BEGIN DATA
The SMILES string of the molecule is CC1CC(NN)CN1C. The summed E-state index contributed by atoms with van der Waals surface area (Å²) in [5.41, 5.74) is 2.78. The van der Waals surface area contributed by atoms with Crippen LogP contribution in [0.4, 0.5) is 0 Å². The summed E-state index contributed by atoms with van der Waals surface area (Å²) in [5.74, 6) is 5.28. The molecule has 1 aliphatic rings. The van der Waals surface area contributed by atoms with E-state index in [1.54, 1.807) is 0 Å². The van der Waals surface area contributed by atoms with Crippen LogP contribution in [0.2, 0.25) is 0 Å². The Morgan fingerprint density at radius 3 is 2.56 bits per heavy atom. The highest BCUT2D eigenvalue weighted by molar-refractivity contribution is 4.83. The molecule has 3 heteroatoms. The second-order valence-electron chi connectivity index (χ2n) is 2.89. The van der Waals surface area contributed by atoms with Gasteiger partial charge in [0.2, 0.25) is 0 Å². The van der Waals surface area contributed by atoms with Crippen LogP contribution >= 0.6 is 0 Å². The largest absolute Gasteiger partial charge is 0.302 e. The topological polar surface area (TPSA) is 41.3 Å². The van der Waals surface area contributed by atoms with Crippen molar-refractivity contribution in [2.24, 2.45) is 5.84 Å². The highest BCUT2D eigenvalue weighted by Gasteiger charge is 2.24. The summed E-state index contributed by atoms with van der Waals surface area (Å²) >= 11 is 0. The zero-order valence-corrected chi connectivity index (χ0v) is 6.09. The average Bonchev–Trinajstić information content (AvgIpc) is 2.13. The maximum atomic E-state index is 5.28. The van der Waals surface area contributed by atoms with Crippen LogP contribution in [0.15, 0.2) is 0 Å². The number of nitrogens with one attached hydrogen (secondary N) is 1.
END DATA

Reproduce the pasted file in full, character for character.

The SMILES string of the molecule is CC1CC(NN)CN1C. The summed E-state index contributed by atoms with van der Waals surface area (Å²) in [5.41, 5.74) is 2.78. The van der Waals surface area contributed by atoms with Crippen LogP contribution in [0.4, 0.5) is 0 Å². The summed E-state index contributed by atoms with van der Waals surface area (Å²) in [5.74, 6) is 5.28. The molecule has 1 aliphatic rings. The van der Waals surface area contributed by atoms with E-state index in [1.54, 1.807) is 0 Å². The van der Waals surface area contributed by atoms with Crippen LogP contribution in [0.2, 0.25) is 0 Å². The Morgan fingerprint density at radius 3 is 2.56 bits per heavy atom. The highest BCUT2D eigenvalue weighted by molar-refractivity contribution is 4.83. The molecule has 3 heteroatoms. The second-order valence-electron chi connectivity index (χ2n) is 2.89. The van der Waals surface area contributed by atoms with Gasteiger partial charge in [0.2, 0.25) is 0 Å². The van der Waals surface area contributed by atoms with Crippen LogP contribution >= 0.6 is 0 Å². The largest absolute Gasteiger partial charge is 0.302 e. The topological polar surface area (TPSA) is 41.3 Å². The van der Waals surface area contributed by atoms with Crippen molar-refractivity contribution in [2.24, 2.45) is 5.84 Å². The highest BCUT2D eigenvalue weighted by Gasteiger charge is 2.24. The summed E-state index contributed by atoms with van der Waals surface area (Å²) >= 11 is 0. The zero-order valence-corrected chi connectivity index (χ0v) is 6.09. The average Bonchev–Trinajstić information content (AvgIpc) is 2.13. The maximum atomic E-state index is 5.28. The van der Waals surface area contributed by atoms with Crippen LogP contribution in [0.15, 0.2) is 0 Å². The number of nitrogens with one attached hydrogen (secondary N) is 1.